Coca, also a herb

In the modern Western world, the hard drug cocaine, isolated in 1860, is a relative newcomer. Cocaine comes from the coca plant, Erythroxylum coca Lam. and other Erythroxylum species, which had long been known as a stimulant in pre-Hispanic South America. In the language of the Aymaras, who lived on the shores of Lake Titicaca between the fourth and thirteenth centuries, ­coca means the same as plant. According to tradition, ‘children of the sun’ taught them the custom as shown in the legend below.

Legend about the coca plant

Long ago, when our ancestors the Aymaras settled on the shores of Lake Titicaca, they did not know how to grow the crops of the field ­and they often went hungry. The sun god saw this and felt sorry. He sent two of his children, Manco Capac and his sister Manna Oello, the daughter of the moon, to teach his people about agriculture. They also learned to make the tools needed for this. But the work was hard and our forefathers could ­hardly keep up. The heavenly helpers also knew what to do here. They brought them ­the coca plant and showed the workers how to use it to gain strength. And our ancestors used it and worked hard. And they saw that it was good advice. Then the priests and the first of our people said that we had achieved much. They said that we should not work so hard anymore, but that we should now show our gratitude to the sun god. And because they know a lot and also know how we should serve the sun god, they took the coca and led the ceremonies.
Out of gratitude they offered the coca. They placed its flowers on the sacrificial fire and the spirit of the flowers went like smoke to the sun ­negod. And the smoke has great power. The sun god accepted the gift and rejoiced. But he also wanted to show that he loved his people and that is why he spread the precious smoke. And whoever was touched by the smoke became a virtuous man and a happy future was his portion.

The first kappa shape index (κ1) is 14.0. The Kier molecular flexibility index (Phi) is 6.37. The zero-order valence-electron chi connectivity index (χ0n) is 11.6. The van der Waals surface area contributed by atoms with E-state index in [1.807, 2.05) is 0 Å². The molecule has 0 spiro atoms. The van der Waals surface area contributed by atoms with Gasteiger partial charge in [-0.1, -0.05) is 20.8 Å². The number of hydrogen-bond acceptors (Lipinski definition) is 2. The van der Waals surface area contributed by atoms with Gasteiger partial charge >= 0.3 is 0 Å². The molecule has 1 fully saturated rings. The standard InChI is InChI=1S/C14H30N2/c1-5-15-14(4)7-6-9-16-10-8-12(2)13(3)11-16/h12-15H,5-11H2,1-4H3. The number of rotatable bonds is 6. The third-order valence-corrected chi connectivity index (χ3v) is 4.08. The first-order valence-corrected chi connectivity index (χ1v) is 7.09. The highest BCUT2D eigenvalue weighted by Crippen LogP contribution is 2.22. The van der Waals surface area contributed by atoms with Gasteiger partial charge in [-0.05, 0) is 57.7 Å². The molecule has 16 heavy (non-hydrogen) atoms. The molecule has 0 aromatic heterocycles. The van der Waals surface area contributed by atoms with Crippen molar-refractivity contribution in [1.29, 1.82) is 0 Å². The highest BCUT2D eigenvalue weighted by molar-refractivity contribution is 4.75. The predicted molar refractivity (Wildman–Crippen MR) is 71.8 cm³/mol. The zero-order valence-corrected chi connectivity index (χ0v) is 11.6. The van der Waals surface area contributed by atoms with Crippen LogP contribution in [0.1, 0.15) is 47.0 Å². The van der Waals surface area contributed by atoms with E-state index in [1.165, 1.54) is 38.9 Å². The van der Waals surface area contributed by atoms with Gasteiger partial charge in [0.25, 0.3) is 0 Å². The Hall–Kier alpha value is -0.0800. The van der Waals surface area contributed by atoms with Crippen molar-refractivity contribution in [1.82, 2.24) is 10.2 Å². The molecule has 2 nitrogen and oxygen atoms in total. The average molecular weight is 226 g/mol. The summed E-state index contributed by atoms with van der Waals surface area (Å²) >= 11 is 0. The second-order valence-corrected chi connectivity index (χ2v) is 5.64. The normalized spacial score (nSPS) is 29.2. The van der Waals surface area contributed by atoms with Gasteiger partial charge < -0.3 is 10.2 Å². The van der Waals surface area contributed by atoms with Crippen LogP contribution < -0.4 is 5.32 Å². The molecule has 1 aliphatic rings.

History of the coca plant

As early as the third millennium BCE, the coca plant is said to have been cultivated on the eastern and western flanks of the Andes Mountains in present-day Ecuador, from where it spread further. Remains of the coca plant have been found in owl graves from the period 1200-500 BC. and sometimes coca leaves were ­given in bags to deceased members. Research into the various South American cultures indicates that coca must have been a strong binding element in religious terms. The plant was used for initiation rituals and other important events. Even then it was of fundamental value to the economy. But it was not until around 1450 to 1530, during the Inca era, that the plant was canonized and elevated to a divine state. Only then did coca use become a general social event. Before that time it was a privilege reserved for priests and princes. They took advantage of the magical origins of coca use to limit it to religious ceremonies.

Uses of the coca plant

The Indians prefer to chew coca. Very occasionally the ­dried and finely powdered leaf is sniffed together with tobacco. But usually the leaf is chewed briefly and moistened with saliva until a plum is formed. This is then placed between the cheek and teeth, after which the necessary lime is added. Lime is needed to release cocaine from the leaf. Without lime there is no effect. Gradually, the free cocaine base comes into contact with the buccal mucosa, is absorbed into the blood and can then begin its action. Some of the released cocaine ­is also swallowed with the saliva. The plum should remain in the mouth for at least an hour, while being sucked gently. Every now and then you need to add a little lime ­. The effect of this coca consumption is said to be comparable to that of a strong cup of coffee, only it lasts much longer and suppresses the feeling of hunger. Used in this way, coca is not addictive and it is certainly not comparable to the effect of the pure substance cocaine, as it is now used as an addictive drug all over the world.

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